But annotation isn’t limited to paper copies anymore! One of my new favorite web tools is Diigo—which is a lot like Delicious, in the sense that you can bookmark favorite websites and see the sites bookmarked by others.

    What makes Diigo different is that you can also form groups with other users, share links to interesting articles with one another, and add ANNOTATIONS that the other members of your group can see!

    I literally almost wet my pants when I discovered it, imagining a time when my students could read a shared text and reflect on it together, reading and responding to one another’s annotations.

    I was also jazzed by the thought of being able to use Diigo to add my own annotations to articles we were studying in class that would draw student attention to elements of the text that I thought were important to see.

    Talk about the ultimate “Think Aloud!”

    It’s not working for me yet though. Here’s why:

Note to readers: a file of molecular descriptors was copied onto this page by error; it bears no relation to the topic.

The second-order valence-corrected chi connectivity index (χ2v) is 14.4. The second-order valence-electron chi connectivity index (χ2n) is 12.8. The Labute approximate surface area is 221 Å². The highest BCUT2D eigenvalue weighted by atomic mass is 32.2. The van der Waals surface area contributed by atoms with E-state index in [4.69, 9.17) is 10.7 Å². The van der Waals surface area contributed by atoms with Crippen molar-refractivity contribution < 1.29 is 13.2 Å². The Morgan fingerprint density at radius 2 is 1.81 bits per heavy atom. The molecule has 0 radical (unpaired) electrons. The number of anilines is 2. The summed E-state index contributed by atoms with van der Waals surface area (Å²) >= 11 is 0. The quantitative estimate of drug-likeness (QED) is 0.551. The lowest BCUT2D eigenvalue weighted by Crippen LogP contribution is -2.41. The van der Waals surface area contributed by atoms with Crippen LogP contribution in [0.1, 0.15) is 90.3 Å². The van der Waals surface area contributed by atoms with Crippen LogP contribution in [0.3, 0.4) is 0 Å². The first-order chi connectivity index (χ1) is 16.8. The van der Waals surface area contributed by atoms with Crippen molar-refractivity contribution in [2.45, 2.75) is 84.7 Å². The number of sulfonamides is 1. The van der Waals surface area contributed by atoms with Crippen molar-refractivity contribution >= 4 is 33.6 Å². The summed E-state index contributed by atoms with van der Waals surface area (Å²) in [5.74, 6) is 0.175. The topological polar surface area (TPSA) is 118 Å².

1. Every student would need a Diigo account and the Diigo toolbar installed on their computer in order to see annotations.

    I could probably convince the parents of my school to do this at home (if they had the Internet), but I’m not sure I’m going to ever convince the school district to allow Diigo to be installed on every computer in the building.

    Without the toolbars, annotations can’t be seen.

    2. In class reading would be Diigo-Free only because we have three computers in our classroom! Unless every child had access to a computer when we were reading together, we wouldn’t be able to get our annotation on.

    It’ll get there, though, Di! It’ll get there.

    Whaddya’ think of that?!

    (evil grin)